Fernand Martin: The sweeping lady- “Ma Portière”

The first Martin of the “bonhommes” series from the second Fernand Martin period (1895 -1912) with number 147 and produced from 1895

From my own collection

The very first examples were produced with the famous “rubber band” mechanism.
Later they were executed with a “clockwork mechanism” they are easy to keep apart.
The model with the rubber band has the handle on top of the head to turn on, the model with the clockwork mechanism has the well-known Martin key on the back.
The difference can of course also be seen at the bottom when you look for the kind of mechanism.

Toys from the collection of the Toy Museum Soltau (“Spielmuseum Soltau”) in Germany

The rubber band model has two different places where it can be marked, one is a tin / lead seal against the metal skirt with the FM symbol on it.
The other is marked with an embossed FM logo against a bracket underneath the skirt.
The clockwork mechanism model is not marked she only has a Fernand Martin key.

Top left with lead seal–below left embrossed–right two differend Martin keys

The rubber band mechanism basically consists of three separate parts, the handle, the elastic and the movement part.
If the rubber band breaks, the mechanism will fall out at the bottom and the wind-up liver at the top so they may have been lost over the years.

Model with the rubber band mechanism Source: La Nature (Cnum – Digital Conservatory of Arts and Crafts – http://cnum.cnam.fr)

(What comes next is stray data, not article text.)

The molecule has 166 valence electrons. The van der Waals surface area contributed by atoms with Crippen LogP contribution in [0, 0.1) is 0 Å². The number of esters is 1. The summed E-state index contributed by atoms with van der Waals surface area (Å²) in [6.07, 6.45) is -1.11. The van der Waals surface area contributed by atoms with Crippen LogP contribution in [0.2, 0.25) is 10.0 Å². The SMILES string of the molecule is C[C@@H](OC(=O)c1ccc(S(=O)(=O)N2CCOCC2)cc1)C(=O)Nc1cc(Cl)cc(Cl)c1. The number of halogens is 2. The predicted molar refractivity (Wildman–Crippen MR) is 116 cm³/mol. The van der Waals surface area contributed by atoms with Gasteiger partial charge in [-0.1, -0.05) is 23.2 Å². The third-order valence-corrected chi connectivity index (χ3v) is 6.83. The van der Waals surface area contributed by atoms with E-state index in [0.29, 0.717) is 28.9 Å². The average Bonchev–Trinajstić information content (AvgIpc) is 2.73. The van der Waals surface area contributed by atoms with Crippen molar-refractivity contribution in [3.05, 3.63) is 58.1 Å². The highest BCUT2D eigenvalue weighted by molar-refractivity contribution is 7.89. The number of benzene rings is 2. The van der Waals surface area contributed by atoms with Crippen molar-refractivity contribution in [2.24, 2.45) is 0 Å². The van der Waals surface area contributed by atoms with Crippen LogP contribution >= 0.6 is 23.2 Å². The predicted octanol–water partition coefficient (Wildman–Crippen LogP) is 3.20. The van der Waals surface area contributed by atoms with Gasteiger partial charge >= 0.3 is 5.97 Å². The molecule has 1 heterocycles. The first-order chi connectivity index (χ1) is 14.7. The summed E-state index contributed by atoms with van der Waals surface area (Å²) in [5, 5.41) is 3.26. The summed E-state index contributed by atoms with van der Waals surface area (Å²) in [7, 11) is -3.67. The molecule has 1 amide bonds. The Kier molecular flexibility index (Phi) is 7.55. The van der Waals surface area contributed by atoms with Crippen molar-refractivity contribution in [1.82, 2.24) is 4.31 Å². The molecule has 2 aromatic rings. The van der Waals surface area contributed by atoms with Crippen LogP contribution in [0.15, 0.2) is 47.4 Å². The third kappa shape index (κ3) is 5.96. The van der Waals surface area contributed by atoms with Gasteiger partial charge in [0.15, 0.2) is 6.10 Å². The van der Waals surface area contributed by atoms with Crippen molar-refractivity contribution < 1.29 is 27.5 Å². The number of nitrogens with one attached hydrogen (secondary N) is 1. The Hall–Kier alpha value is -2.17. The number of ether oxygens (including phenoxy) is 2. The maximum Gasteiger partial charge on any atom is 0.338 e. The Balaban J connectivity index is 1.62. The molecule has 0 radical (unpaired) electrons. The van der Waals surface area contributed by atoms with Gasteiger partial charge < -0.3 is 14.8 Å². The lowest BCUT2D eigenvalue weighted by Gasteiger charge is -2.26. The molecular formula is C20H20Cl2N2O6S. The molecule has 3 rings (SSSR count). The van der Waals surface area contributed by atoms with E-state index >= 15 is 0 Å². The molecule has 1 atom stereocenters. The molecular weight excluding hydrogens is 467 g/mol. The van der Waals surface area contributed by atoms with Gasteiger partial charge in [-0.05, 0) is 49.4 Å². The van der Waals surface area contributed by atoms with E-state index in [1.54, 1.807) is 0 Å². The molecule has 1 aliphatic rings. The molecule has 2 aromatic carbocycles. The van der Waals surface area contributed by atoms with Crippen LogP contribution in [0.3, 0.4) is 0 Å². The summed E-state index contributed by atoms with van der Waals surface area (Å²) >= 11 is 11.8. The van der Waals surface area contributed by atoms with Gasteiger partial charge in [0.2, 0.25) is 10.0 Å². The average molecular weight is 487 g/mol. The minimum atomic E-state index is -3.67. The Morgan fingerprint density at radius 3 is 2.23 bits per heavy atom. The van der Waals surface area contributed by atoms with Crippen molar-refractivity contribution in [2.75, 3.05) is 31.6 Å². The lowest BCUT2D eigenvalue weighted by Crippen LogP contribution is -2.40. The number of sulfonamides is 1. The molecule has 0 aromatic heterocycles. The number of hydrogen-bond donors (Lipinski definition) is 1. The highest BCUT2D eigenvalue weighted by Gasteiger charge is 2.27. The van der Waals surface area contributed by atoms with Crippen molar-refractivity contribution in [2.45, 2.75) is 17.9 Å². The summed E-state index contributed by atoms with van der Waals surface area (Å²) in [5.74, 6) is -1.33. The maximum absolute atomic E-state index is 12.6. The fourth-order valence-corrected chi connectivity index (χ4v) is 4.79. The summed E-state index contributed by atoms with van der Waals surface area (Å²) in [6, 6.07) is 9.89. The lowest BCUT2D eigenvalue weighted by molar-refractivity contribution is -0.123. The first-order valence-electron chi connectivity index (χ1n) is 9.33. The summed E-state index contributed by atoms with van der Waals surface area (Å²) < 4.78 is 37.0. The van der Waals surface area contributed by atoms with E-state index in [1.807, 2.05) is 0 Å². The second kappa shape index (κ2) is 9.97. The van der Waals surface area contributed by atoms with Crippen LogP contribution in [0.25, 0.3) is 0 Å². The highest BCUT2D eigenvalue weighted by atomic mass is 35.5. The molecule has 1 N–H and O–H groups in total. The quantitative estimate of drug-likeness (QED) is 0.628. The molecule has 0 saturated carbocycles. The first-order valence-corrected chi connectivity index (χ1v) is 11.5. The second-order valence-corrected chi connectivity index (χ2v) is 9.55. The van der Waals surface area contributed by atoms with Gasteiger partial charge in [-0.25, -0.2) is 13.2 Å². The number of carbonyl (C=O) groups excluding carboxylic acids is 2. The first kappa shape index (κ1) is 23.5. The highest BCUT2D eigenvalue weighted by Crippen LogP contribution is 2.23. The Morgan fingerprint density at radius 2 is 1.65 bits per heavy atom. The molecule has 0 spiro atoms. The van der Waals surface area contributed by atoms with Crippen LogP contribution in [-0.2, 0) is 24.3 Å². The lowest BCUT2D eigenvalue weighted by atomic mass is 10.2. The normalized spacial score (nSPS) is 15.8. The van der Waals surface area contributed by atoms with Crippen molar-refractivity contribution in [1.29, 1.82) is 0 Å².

Two different boxes are known, with and without numbering, but on both boxes the “Ma Portiere” is equipped with a winding handle visible on the head, so the “first” version.
It is therefore not entirely clear when the boxes with or without a number were issued exactly.
Also striking is that in the catalog from 1898 the drawing was numberd left above. (see the first image at the top of this blog)

The first version is therefore with a “rubber band” drive, with this version you can clearly see the winding handle on top of the head.
The versions thereafter received the winding mechanism, but in the first copies the hole on the top of the head was sealed with a round plate.
Later versions have been given a head without a hole or plate.

Another separate component is the weight mounted on the left shoulder, meant as a counterweight for the movement of the mechanism.
The other counterweight is under the skirt at the end of the mechanism.

The mechanism moves her upper body from right to left.
If the movement to the right or left is at its end, the mechanism will be forced again by the two counterweights to move to the other side, so it looks like she is sweeping the floor. 

Very nice and realistic.

See also my previous blog: The Ma Portiere as a piece of art? https://fernandmartintoys.nl/the-ma-portiere-as-a-piece-of-art/

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